I don't think the public will ever hear anything more about the failure (assuming it did indeed fail), and we are all just rampantly speculating about what could have happened based on our preconceived biases. Personally I think its very likely that NG was at fault, but that SpaceX shares some of the blame as well.
     
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  19. AnxietyRanger

    AnxietyRanger Well-Known Member

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    #19 AnxietyRanger, Jan 11, 2018
    Last edited: Jan 11, 2018
    @ItsNotAboutTheMoney

    Fair addition, at some point in the thread that quote was shortened in the messages (unintentionally on my part anyway). I did read it and felt the following chapters had the issues in them that were discussed. Anyone wanting the full context, see post #11.

    Anyway, to my opinion, I felt the claims were too categorical and borderline contradictory in the way they were formulated. I would have personally preferred a little more ambiguity to the tune of my suggestion in #21 while they go through their reviews. Something like this:

    "From our initial reading of the telemetry, Falcon 9 worked correctly on this flight. As always, we're going to carefully review all the data and get back to you double checked findings, within the confidentiality limitations of the classified payload of course. But at this time the initial data does not support any of the suggestions that Falcon 9 didn't work as intended, so such claims seem to be categorically false. Any subsequent failure seems to have been after SpaceX's and Falcon 9's part of the mission had completed successfully. But, again, just to be very comprehensive about this, we will - and others will - check and double check and we'll get back to you of course."

    My issue has been with the suggestion that they could have gone through everything in this timeframe to make the definitive statement that they did - it was qualified, and it contained the promise to return to this if they find otherwise, but IMO much more lightly than I would have suggested at such an early stage of review. I also felt the final three sentences of the paragraph, when put together like they were, were not very successful either, which was kind of telling of how much they just IMO wanted to deny this and leave it at that. It didn't feel as reassuring as a panel of NASA people explaining a failure analysis roadmap (and where they are on that), that's for sure.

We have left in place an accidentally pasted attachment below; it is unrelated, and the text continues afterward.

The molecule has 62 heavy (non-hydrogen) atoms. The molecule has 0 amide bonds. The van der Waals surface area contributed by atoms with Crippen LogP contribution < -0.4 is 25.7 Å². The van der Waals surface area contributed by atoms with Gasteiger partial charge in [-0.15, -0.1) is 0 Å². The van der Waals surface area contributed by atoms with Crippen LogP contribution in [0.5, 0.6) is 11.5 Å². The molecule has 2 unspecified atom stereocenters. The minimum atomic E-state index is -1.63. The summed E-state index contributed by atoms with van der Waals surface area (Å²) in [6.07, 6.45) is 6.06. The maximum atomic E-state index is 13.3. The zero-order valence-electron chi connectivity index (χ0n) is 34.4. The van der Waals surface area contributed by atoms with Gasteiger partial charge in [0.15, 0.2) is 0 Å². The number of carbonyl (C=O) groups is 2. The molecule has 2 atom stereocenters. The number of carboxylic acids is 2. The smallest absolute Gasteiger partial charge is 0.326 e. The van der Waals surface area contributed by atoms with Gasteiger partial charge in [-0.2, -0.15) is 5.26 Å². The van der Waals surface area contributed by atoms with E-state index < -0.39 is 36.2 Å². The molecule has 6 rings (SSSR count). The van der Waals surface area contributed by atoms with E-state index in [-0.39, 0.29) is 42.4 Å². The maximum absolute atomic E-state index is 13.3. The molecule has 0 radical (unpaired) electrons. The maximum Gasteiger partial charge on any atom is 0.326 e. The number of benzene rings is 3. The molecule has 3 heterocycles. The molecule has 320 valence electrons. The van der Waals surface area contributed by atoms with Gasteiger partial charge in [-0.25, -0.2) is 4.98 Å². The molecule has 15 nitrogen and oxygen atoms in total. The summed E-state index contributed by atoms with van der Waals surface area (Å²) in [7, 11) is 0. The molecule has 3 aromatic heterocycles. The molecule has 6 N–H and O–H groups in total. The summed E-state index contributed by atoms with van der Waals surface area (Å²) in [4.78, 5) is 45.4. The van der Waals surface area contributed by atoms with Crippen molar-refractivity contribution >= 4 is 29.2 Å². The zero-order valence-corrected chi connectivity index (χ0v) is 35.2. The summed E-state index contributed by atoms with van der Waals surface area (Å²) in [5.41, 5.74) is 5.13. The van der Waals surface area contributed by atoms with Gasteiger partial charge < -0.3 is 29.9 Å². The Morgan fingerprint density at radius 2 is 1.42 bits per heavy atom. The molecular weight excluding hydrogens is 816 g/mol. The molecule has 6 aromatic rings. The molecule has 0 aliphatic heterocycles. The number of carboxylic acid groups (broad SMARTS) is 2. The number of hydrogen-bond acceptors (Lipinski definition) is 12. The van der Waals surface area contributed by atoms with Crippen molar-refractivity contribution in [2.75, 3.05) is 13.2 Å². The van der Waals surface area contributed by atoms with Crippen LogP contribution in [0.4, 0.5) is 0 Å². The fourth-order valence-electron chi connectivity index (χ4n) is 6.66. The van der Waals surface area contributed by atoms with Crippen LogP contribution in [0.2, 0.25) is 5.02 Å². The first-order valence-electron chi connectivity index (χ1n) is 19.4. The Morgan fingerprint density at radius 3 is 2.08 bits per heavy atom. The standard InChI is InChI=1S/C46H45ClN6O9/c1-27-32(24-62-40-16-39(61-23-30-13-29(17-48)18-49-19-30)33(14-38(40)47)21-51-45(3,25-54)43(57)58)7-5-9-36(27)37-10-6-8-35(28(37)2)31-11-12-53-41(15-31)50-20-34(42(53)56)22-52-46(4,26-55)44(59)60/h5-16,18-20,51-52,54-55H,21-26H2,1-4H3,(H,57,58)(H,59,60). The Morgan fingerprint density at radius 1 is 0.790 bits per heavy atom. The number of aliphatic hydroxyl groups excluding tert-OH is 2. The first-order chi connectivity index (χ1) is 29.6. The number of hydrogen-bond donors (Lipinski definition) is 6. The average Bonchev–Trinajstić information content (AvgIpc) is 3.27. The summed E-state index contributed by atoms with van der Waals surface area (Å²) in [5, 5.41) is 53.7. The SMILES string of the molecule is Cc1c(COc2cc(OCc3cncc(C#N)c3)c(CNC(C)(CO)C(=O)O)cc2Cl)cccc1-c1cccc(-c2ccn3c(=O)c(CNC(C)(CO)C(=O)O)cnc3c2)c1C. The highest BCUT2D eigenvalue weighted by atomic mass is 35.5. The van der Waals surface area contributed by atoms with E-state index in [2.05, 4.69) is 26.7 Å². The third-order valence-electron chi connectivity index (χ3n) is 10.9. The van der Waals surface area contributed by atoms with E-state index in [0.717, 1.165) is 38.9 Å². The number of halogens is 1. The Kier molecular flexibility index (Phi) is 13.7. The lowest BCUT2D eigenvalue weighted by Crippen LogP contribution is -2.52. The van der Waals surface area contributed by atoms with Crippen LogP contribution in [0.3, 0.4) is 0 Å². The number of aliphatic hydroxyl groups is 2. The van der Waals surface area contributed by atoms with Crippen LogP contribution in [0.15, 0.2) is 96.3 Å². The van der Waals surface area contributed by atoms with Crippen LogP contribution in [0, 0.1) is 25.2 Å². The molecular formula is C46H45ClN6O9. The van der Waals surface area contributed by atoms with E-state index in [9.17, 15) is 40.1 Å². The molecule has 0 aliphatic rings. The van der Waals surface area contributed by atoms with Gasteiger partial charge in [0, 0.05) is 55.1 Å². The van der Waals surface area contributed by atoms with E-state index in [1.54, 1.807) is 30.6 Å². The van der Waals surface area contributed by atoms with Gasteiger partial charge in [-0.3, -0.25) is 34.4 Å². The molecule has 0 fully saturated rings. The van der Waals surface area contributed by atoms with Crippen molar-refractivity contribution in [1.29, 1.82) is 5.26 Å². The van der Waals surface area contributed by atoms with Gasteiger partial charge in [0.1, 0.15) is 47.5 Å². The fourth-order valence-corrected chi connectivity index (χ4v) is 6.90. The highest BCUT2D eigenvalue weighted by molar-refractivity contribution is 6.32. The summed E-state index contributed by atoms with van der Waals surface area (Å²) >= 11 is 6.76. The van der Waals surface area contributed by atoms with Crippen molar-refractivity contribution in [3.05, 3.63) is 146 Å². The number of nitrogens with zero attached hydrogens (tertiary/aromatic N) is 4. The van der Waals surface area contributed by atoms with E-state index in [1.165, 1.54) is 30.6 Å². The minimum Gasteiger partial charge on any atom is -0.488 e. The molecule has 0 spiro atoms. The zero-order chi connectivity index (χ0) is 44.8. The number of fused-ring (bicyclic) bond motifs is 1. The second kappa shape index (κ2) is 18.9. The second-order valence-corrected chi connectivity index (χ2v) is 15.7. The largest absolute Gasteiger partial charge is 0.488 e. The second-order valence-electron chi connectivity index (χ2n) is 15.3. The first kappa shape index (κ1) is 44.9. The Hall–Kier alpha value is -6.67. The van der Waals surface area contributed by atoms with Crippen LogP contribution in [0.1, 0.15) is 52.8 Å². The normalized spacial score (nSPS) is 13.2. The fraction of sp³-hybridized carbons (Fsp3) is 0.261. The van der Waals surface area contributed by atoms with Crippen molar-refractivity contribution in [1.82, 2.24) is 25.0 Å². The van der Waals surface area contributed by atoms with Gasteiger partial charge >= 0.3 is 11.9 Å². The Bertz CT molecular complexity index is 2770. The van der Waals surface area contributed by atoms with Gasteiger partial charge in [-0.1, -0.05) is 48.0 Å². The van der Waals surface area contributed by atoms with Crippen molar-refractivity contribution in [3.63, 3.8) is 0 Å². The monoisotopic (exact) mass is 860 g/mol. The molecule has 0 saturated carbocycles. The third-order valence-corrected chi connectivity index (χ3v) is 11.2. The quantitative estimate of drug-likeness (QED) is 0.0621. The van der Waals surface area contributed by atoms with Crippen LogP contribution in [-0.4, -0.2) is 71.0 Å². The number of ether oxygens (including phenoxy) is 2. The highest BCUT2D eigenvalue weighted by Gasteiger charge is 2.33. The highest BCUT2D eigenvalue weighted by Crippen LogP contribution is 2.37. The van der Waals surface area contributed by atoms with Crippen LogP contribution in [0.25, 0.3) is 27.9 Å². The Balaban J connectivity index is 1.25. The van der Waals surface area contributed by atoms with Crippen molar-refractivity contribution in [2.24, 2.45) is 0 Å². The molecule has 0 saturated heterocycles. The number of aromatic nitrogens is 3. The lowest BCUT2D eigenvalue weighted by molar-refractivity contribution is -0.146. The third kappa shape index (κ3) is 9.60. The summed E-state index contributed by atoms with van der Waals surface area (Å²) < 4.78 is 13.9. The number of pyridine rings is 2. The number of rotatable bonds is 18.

I get it that some disagree and that's perfectly fine. I just wanted to voice my thoughts on the PR and make sure they were understood, not misunderstood. :)
     
  20. ItsNotAboutTheMoney

    ItsNotAboutTheMoney Well-Known Member

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    You're criticizing the nuance of the message, yet you removed the qualification, which is something that is important for nuance. That's sloppy thinking, at best.

    I see neither certainty nor contradiction in SpaceX's message. The statement said that:
    - SpaceX had analyzed the data they have and had been unable find something wrong
    - Any reports that SpaceX had found something wrong are false
    - The nature of the mission means that they couldn't say anything else
    - Because SpaceX had not found anything wrong the upcoming Falcon Heavy and SES launches would continue as planned.